World Bulletin / News Desk
The Muslim community in Ivory Coast would back a government decision to send troops to join the regional fight against Nigeria's Boko Haram armed group, the head of the country's Islamic council has said.
"We must not stay away with our arms crossed and say 'this is not our concern'," Cisse Djiguiba, spokesman for Ivory Coast's Higher Council of Imams and rector of the Grand Mosque of Abidjan, told in an interview.
Djiguiba said that Boko Haram may not currently be a source of concern for Ivory Coast, but the threat could one day become real.
"I do not know when and by what means the authorities intend to fight Boko Haram, but I think our leaders should do what is necessary to ensure our security," he added.
Djiguiba's assertions came after President Alassane Ouattara said last month that his country was considering sending troops to join the ongoing regional fight against Boko Haram.
"We will hold a joint summit between the Economic Community of Central African States (ECCAS) and the Economic Community of West African States (ECOWAS) in Accra on April 8 to support the Lake Chad basin countries in the war against the Nigerian armed group," Ouattara said.
Yet he did not provide details on the number of troops to be deployed against Boko Haram or the date of their deployment.
Djiguiba asserted that there were "no seeds of extremism" in the country, which prevented the emergence of any homegrown Boko Haram-like groups.
"We do not find any extremism, either in our practice or in our reading of Quranic texts and teachings of the prophet, or anything that leads us to go to war," he said.
Muslims are estimated to account for 38 percent of Ivory Coast's population of 20 million, while Christians account for 32 percent. The remainder is composed of non-religious people or those who adhere to indigenous beliefs.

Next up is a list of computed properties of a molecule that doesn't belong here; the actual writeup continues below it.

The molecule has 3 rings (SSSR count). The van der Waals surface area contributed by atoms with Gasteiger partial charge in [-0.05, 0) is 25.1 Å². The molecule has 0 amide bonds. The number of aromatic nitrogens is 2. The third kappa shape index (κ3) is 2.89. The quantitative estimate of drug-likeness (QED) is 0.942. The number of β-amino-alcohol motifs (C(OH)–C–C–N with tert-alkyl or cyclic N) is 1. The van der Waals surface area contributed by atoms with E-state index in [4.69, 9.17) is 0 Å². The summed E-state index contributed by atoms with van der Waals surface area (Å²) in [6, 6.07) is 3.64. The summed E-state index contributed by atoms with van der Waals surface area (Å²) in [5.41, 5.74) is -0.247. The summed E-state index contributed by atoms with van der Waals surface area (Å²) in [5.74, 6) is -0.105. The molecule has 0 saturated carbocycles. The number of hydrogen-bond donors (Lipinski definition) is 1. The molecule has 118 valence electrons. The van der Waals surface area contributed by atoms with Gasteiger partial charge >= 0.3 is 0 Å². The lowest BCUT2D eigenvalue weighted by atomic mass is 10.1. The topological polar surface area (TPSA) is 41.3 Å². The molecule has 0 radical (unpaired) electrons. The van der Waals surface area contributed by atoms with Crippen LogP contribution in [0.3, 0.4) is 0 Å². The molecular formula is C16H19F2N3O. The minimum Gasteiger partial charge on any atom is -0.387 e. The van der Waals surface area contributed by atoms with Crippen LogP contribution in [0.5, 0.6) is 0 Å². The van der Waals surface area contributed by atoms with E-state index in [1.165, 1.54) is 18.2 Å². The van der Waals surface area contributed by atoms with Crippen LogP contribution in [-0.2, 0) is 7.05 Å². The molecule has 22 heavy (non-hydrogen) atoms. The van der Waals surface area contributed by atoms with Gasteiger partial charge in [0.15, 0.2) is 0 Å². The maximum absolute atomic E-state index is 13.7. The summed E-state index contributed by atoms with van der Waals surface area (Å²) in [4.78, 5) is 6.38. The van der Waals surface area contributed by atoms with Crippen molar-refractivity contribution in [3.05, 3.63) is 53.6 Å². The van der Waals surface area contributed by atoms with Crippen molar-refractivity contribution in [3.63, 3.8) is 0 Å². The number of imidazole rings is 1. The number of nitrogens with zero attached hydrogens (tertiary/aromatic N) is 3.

"Islam has been present in Ivory Coast since the 10th and 11th centuries. We never saw any conflict based on religion, and we do not have ambitions that might create conflicts," he said.
Djiguiba admitted, however, that ethnic and political conflicts can take on a religious dimension, as has been the case in the Central African Republic, where a sectarian conflict followed a political crisis.
Yet, he said, Muslim imams had played a pivotal role in preventing the situation from deteriorating further after two political crises rocked the country in 2000 and 2011.
"It is we who appealed not to react when mosques were attacked with grenades in Grand-Bassam [a town on the outskirts of Abidjan]. It is we who told the young people not to respond to the provocation," he said.
More than 3,000 people were killed in the ensuing violence, according to UN data.
"Since 2000 until the civil war in 2010 and 2011, at least 25 imams were killed after having been abducted from mosques. Did we hold press conferences with pictures to back our claims? No," he said, "Because we wanted peace for Ivory Coast."
The council's position does not contradict the values of the Muslim faith, Djiguiba asserted.
"Islam calls for saving human life and preserving peace, which is a prerequisite for development," the Muslim leader said.
"In our sermons, we preach the importance of education and peace, how to be consistent with oneself, to be a good citizen. We make sure that what we say is reflected in Muslims' behavior," he asserted.
"We explain to people that we have an interest in peacemaking," he added, "because we would never want to see Ivory Coast at war."Last Mod: 07 Nisan 2015, 15:58